When I joined Google over two years ago I was asked to find a small project to get used to the way development is done there. The project I chose was one that some colleagues had been thinking about, a key management library. I soon realised that unless the library also handled the crypto it was punting on the hard problem, so I extended it to do crypto and to handle key rotation and algorithm changes transparently to the user of the library.
About nine months later I handed over my “starter project” to Steve Weis, who has worked on it ever since. For a long time we’ve talked about releasing an open source version, and I’m pleased to say that Steve and intern Arkajit Dey did just that, earlier this week: Keyczar.
Keyczar is an open source cryptographic toolkit designed to make it easier and safer for developers to use cryptography in their applications. Keyczar supports authentication and encryption with both symmetric and asymmetric keys. Some features of Keyczar include:
- A simple API
- Key rotation and versioning
- Safe default algorithms, modes, and key lengths
- Automated generation of initialization vectors and ciphertext signatures
When we say simple, by the way, the code for loading a keyset and encrypting some plaintext is just two lines. Likewise for decryption. And the user doesn’t need to know anything about algorithms or modes.
Great work, guys! I look forward to the “real” version (C++, of course!).
Looking for links for the previous article on OpenID, I came across this post, from May 2007.
Sunâ€™s House of Cards?
Sun have a plan. In short, theyâ€™re going to have an OpenID provider which authenticates Sun employees only.
That is, so long as you trust your DNS. Or, in other words, if you arenâ€™t using any untrusted networks. How often does that happen?
And in the comments we find
Well, obviously it all has to run over TLS to be useful. Which should address those issues, right?
Comment by Tim Bray â€” 8 May 2007 @ 22:43 |Edit This
â€œObviouslyâ€. Yes, thatâ€™s obvious to you and me, but really you need to write down the rules.
Plus, of course, X.509 certs havenâ€™t proved to be the most invulnerable things in the world.
Comment by Ben â€” 10 May 2007 @ 8:10 |Edit This
Now, if that isn’t prophetic, I don’t know what is.
Comments Off on Call Me Nostradamus!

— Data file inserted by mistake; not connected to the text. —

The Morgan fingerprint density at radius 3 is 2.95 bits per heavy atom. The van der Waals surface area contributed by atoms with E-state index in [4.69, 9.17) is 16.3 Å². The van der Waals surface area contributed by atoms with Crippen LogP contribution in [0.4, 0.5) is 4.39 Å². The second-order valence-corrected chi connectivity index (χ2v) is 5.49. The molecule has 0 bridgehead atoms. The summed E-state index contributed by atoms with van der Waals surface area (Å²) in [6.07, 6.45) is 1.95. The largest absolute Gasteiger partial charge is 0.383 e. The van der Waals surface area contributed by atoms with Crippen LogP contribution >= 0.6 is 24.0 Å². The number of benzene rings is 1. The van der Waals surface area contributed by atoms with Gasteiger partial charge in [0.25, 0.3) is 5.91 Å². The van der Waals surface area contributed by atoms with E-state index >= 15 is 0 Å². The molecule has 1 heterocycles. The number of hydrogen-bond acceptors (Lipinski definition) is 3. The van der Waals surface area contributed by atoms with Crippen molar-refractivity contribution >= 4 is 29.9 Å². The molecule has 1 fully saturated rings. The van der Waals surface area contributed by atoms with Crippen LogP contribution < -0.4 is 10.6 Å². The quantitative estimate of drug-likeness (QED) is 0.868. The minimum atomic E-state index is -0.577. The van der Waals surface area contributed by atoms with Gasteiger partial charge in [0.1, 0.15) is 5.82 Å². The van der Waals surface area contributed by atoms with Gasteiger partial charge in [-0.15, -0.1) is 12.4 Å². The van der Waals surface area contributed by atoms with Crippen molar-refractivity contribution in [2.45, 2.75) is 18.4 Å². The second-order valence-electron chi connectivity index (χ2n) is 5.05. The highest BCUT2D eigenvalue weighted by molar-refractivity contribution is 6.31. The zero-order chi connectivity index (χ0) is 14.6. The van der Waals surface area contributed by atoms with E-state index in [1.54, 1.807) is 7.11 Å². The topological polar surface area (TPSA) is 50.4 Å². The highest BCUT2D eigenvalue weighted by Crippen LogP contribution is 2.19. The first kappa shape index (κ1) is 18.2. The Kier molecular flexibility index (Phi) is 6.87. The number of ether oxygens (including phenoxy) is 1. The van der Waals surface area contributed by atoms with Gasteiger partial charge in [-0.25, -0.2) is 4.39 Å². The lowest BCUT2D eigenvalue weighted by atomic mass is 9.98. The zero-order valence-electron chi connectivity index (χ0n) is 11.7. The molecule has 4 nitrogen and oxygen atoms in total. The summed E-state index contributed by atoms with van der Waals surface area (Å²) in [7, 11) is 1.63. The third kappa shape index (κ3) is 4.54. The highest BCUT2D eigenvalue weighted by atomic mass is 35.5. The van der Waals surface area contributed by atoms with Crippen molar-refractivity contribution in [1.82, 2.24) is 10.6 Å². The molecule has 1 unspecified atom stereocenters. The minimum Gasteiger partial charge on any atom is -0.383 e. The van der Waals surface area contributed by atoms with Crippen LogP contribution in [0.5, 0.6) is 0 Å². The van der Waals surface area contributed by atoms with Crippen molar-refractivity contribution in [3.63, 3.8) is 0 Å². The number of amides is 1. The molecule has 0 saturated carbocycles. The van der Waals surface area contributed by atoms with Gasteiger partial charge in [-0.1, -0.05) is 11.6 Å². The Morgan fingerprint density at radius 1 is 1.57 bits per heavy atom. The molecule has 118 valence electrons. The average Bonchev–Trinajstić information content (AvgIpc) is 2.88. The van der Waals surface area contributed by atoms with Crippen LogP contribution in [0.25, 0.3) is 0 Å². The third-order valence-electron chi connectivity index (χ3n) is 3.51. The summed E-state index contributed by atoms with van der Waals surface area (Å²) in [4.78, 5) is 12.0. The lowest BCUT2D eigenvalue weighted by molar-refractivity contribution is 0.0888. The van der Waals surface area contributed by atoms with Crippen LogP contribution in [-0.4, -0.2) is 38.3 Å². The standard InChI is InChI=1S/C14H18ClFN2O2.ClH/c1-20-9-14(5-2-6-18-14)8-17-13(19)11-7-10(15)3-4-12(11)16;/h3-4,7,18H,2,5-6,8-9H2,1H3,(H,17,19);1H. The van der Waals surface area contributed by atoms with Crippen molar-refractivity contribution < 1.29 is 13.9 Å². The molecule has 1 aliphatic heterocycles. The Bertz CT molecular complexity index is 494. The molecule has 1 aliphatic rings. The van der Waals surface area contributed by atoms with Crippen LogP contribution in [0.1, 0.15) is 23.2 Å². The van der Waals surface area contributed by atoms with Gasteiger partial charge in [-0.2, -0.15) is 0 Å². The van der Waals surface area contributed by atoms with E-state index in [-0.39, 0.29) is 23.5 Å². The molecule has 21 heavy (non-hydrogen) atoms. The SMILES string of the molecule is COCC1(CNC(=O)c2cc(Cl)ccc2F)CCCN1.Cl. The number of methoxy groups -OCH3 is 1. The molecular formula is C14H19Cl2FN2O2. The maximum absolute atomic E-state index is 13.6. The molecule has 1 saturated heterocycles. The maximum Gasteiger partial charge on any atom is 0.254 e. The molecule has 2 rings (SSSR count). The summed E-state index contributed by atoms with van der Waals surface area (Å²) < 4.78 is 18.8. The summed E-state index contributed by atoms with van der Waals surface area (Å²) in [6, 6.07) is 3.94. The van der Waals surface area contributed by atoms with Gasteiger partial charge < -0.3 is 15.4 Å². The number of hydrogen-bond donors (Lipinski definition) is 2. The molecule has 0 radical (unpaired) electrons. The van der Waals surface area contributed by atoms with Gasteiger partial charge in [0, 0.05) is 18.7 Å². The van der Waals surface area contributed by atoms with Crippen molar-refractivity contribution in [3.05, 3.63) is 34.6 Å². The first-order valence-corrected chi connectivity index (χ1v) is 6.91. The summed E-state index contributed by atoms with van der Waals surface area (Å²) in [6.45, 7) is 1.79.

The New York Times’ Randy Stross has a piece about passwords and what a bad idea they are (sorry, behind a loginwall). So far, so good (and I’ll admit to bias here: I was interviewed for this piece, and whilst there’s no attribution, what I was saying is clearly reflected in the article), but Stross weirdly focuses on OpenID as the continuing cause of our password woes, because, he says, it is blocking the deployment of information cards, which will save us all.
Now, I am no fan of OpenID, but Stross is dead wrong here. OpenID says nothing about how you log in. It is not OpenID’s fault that the login is generally done with a password – that blame we must all accept collectively.
And whilst I firmly believe that the only way out of this mess is strong authentication, information cards are hardly the be-all and end-all of that game. They certainly have a way to go in usability before they’re going to be taking the world by storm. Don’t blame OpenID for that.
In the meantime, Scott Kveton, chair of the OpenID Foundation board, reacts:
The OpenID community has identified two key issues it needs to address in 2008 that Randy mentioned in his column; security and usability.
I just have to giggle. I mean, apart from those two minor issues, OpenID is pretty good, right? He forgot to mention privacy, though.
Where “P” stands for “Predictable”.
Richard Clayton and I today released a security advisory showing how three independent vulnerabilities combine to make a rather scary mess, mitigated only by the fact that no-one protects anything very valuable with OpenID anyway. But just think how much worse it could have been (on which I shall write more soon)!